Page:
Notice Board

Notice Board

Bookmark and Share

We want to hear about your village news or event

The easiest way to tell us about it is by Email through the contact form here.

☞ News Service ☜ Sign up to receive all our latest Notice Board posts daily to your Email inbox ☟


Notice Board Archive

Wednesday, 2 May 2018

May News from Upchurch Horticultural Society - From the Potting Shed

Sponsored by Upchurch River Valley Golf Course Ltd

May is another very busy month after which things ease off slightly as you get into the summer routine. If you got all the April jobs done you are doing well because it has been a cold wet spring and everything is late. If you didn’t, don’t worry there is time to catch up. I have got my early and maincrop potatoes in, but my garden sits on a bed of compacted stone with rapid drainage so I can get away with it in a wet spring and leave them in the ground through winter. If your soil is heavy and prone to getting waterlogged you have probably held off from planting out and should lift your maincrop in the autumn. For a comprehensive list of jobs for May go to

The main thing is to get everything up and running in May, including hanging baskets, containers, vegetables and annual and perennial plants. Seedlings should be well under way by now and need a couple of weeks hardening off before being planted out in the garden. I try to get all this done by the end of May, but so far things are late so it may roll over into June. The runner bean trench should be full of well rotted compost collected over the winter and the soil can be raked back over. Erect a support that will allow them to grow as high as you can reach. I found a pack of 50 x 20mm bamboo canes on Amazon that are 8’ long and will make a good sturdy frame for the runners and Cobra climbing beans. Remember the compost pocket for marrows, courgettes and pumpkins and water well. Earth up potatoes if necessary, but I plant mine about 8” deep and if any come to the surface I cover them with soil.

May is a good time to increase your stock of perennial plants by either dividing the clumps or taking basal cuttings. Division is ideal for clump forming perennials that grow bigger each year. As the clump increases in size it can become woody and produce fewer fresh stems, dividing the clump helps to invigorate the plant. Lift the entire root ball and shake off the excess soil or wash away with a hose. Some clumps can be teased apart by hand, others can be separated by using two garden forks back to back and prised apart. If the clump is really matted then the brutal approach of knife or chopping with a spade may be required. The divided parts should then be replanted and watered well. The other method of propagating new plants in spring is to take basal cuttings particularly from phlox, delphiniums, chrysanthemums and asters.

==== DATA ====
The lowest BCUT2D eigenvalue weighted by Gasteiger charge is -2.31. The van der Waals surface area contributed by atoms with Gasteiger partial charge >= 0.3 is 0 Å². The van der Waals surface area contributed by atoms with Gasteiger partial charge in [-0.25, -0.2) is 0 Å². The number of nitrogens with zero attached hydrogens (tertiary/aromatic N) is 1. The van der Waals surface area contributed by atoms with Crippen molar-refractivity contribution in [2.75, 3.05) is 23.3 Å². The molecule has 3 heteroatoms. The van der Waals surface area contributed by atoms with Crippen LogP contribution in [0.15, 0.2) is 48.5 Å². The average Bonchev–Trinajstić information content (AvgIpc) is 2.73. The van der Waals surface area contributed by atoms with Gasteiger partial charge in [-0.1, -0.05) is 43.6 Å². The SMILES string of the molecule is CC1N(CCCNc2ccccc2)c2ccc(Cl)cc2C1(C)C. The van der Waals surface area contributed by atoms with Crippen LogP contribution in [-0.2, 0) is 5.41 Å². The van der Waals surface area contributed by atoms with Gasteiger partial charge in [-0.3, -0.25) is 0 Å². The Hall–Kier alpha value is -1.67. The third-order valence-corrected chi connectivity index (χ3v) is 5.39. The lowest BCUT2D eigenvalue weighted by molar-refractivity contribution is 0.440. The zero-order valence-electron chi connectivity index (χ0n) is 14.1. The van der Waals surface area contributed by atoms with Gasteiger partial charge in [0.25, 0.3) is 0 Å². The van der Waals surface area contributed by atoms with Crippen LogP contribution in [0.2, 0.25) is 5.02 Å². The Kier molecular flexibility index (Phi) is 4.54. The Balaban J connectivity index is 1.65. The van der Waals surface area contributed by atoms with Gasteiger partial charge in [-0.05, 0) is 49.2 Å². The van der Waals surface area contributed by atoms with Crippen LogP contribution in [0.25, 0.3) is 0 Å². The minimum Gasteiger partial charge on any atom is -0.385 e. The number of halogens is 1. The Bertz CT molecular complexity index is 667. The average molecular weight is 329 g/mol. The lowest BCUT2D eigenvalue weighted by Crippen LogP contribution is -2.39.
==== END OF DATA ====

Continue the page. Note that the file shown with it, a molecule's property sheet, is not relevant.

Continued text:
Look for healthy new shoots springing up from the base of the plant and with a sharp knife cut the shoot just below the surface. Trim off the lower leaves and pinch out the top and place in a 3” pot with a general compost and sharp sand mix. Use a dibber to make a hole approx 2” deep and firm the cutting into the hole. Water well and cover with a polythene bag. Alternatively plant a number of cuttings into a covered propagator ensuring that the leaves do not touch. The cutting should take root within 2-5 weeks, harden off and then replant into the borders to fill gaps. Some shoots may grow from the bottom of the previous year’s wood (especially phlox). In this case the cutting can be taken by cutting through the old wood and tidying up, leaving a bit of old wood at the base of the shoot. With chrysanthemums the shoot can be snapped off and the top left in place. Rooting can be enhanced by dipping the cutting into a root hormone powder before potting.

Propagating new plants by division or cuttings ensures an exact copy of the parent plant and should be done with the best specimens. Growing from seed does not guarantee this particularly with hybrid varieties that may revert.

Happy cutting and don’t forget the half cut.

We are always looking for new members and try to encourage a fun attitude towards friendly competition. So if you want to grow your own fruit, vegetables and flowers or even enter any of the 3 shows we hold each year, then please get in touch, we would be happy to hear from you.

If you are interested in becoming a new member, (all ages are welcome), please contact Rosey on: 01634 377812 (evenings) or Email:

Sean Barry - Upchurch Horticultural Society